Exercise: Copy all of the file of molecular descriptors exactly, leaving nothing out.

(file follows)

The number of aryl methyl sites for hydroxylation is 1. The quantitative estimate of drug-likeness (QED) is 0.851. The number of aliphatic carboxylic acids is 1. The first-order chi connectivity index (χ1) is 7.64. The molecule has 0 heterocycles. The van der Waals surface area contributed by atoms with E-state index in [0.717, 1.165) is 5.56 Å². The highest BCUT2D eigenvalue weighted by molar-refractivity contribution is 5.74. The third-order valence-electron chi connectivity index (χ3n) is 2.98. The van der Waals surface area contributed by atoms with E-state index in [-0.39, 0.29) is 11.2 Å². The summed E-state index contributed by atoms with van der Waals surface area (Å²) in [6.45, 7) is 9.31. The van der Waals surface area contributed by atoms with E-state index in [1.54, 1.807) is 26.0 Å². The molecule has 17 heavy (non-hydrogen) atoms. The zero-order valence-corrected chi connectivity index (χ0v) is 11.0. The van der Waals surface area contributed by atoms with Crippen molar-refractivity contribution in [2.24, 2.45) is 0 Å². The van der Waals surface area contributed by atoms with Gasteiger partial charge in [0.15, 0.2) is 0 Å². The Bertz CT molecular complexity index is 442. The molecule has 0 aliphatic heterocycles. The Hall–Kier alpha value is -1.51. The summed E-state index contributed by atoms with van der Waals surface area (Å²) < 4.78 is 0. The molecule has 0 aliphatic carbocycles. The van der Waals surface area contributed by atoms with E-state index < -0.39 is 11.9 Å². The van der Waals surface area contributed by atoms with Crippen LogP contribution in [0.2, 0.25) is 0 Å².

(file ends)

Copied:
The number of aryl methyl sites for hydroxylation is 1. The quantitative estimate of drug-likeness (QED) is 0.851. The number of aliphatic carboxylic acids is 1. The first-order chi connectivity index (χ1) is 7.64. The molecule has 0 heterocycles. The van der Waals surface area contributed by atoms with E-state index in [0.717, 1.165) is 5.56 Å². The highest BCUT2D eigenvalue weighted by molar-refractivity contribution is 5.74. The third-order valence-electron chi connectivity index (χ3n) is 2.98. The van der Waals surface area contributed by atoms with E-state index in [-0.39, 0.29) is 11.2 Å². The summed E-state index contributed by atoms with van der Waals surface area (Å²) in [6.45, 7) is 9.31. The van der Waals surface area contributed by atoms with E-state index in [1.54, 1.807) is 26.0 Å². The molecule has 17 heavy (non-hydrogen) atoms. The zero-order valence-corrected chi connectivity index (χ0v) is 11.0. The van der Waals surface area contributed by atoms with Crippen molar-refractivity contribution in [2.24, 2.45) is 0 Å². The van der Waals surface area contributed by atoms with Gasteiger partial charge in [0.15, 0.2) is 0 Å². The Bertz CT molecular complexity index is 442. The molecule has 0 aliphatic heterocycles. The Hall–Kier alpha value is -1.51. The summed E-state index contributed by atoms with van der Waals surface area (Å²) < 4.78 is 0. The molecule has 0 aliphatic carbocycles. The van der Waals surface area contributed by atoms with E-state index < -0.39 is 11.9 Å². The van der Waals surface area contributed by atoms with Crippen LogP contribution in [0.2, 0.25) is 0 Å².